SAN DIEGO (KGTV) - Typically dry and brown swaths of San Diego County are currently lush and green due to record-setting levels of rain, indicating the availability of more vegetation with the potential to fuel a wildfire during drier years.
To watch for the threat from growing brush and grass, Cal Fire and other agencies track fuel moisture, the amount of water in a plant.
When fuel moisture is high, fires do not ignite quickly - or at all, according to the National Oceanographic and Atmospheric Association. Fires spark easily and spread fast when fuel moisture is low.
Any fuel moisture content level below 30 percent indicates the brush is dead and at the mercy of temperatures, humidity and winds, NOAA reports.
The calculations are critical for firefighters when Santa Ana conditions arrive and San Diego’s winter storms are a distant memory.
“A direct relationship to this rain is how damp that brush is throughout the summer, or how high it is,” said Cal Fire Captain Jon Heggie.
“Think of it as a sponge and it’s full of water right now,” said Heggie. “We’ll monitor that throughout the year and as we get closer to the heat of the summer we’ll really pay attention to what those levels are. Once they hit certain thresholds, that’s when we know fire danger is really at its highest.”
Fuels were critically dry before San Diego County’s Cedar Fire in 2003, the U.S. Forest Service and California Department of Forestry reported. Humidity levels monitored at the Descanso Fire Station dropped to 4 percent, with the fire moisture level of the brush plunging to the same low. To make the situation worse, the county had experienced several years of below-normal rainfall.
Although chaparral and coastal scrub were the most likely to burn in the Cedar Fire, Heggie called grass a “huge contributor” to fire growth in California.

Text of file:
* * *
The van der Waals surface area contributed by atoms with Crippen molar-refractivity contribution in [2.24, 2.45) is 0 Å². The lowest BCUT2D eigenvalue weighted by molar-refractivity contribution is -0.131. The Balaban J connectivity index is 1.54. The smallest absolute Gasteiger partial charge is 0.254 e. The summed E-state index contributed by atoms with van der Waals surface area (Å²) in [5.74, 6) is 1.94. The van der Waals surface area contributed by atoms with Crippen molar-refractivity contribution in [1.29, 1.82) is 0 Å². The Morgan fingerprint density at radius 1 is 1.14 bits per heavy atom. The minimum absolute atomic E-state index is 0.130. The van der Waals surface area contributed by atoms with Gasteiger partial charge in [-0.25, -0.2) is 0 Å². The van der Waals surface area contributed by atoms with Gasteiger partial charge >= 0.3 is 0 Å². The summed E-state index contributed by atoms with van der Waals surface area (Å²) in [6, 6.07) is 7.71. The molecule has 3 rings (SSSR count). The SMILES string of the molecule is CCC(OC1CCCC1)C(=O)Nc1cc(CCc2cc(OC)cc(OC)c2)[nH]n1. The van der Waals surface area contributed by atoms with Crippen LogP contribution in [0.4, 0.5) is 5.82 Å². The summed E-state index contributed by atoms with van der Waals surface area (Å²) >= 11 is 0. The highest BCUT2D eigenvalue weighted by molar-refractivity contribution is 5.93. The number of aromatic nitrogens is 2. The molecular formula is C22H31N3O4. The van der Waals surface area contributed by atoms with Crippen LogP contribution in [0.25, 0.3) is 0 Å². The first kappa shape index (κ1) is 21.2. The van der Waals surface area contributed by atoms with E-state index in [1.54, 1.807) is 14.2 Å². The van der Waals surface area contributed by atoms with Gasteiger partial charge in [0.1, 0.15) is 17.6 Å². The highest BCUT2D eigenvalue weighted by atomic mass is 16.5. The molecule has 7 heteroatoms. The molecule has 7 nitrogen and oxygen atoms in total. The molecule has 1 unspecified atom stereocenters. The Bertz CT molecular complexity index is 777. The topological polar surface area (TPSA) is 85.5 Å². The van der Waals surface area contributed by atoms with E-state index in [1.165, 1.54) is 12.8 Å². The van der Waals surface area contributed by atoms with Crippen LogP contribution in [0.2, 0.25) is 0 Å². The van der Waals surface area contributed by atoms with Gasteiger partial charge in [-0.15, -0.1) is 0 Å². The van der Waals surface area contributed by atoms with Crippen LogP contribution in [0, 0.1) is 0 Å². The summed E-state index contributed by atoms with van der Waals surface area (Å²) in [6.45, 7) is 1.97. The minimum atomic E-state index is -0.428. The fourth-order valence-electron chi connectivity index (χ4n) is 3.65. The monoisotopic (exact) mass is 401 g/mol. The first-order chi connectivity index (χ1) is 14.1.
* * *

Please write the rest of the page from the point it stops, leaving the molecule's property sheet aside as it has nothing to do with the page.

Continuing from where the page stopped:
Heggie’s assertion echoes what climate change scientists from Scripps Institution of Oceanography, San Diego State University and other local research outlets discovered about fire fuel.
“One climactic variable that has become important in recent years is high prior-year precipitation, likely due to its role in promoting higher abundance of annual grasses that, once dry, become extremely ignition prone in the subsequent year,” the group wrote in a study about the ecological impacts of climate change.
Heggie, who has been fighting fires in San Diego County for 25 years, has noticed the changing weather patterns.
“I’ve seen conditions gradually get worse for probably the last decade; what that tells me is that the landscape is reacting to those ten years of drought.”
To alleviate the threat, fire agencies routinely conduct brush mitigation activities including controlled burns and, on occasion, using goats to eat through unwieldy vegetation.
“There’s so much fuel, we are doing our best to stay in front of it, but the tremendous amount of fuel on the landscape is going to take decades for us to really get a handle on,” said Heggie.
Cal Fire increased the amount of controlled burns planned for 2019, but Heggie says preventing fire is key. He encourages San Diegans to clear the brush around their homes and be careful on high fire danger days.
“Our new normal is that we always have potential for that large fire to break out anyplace here in San Diego County.”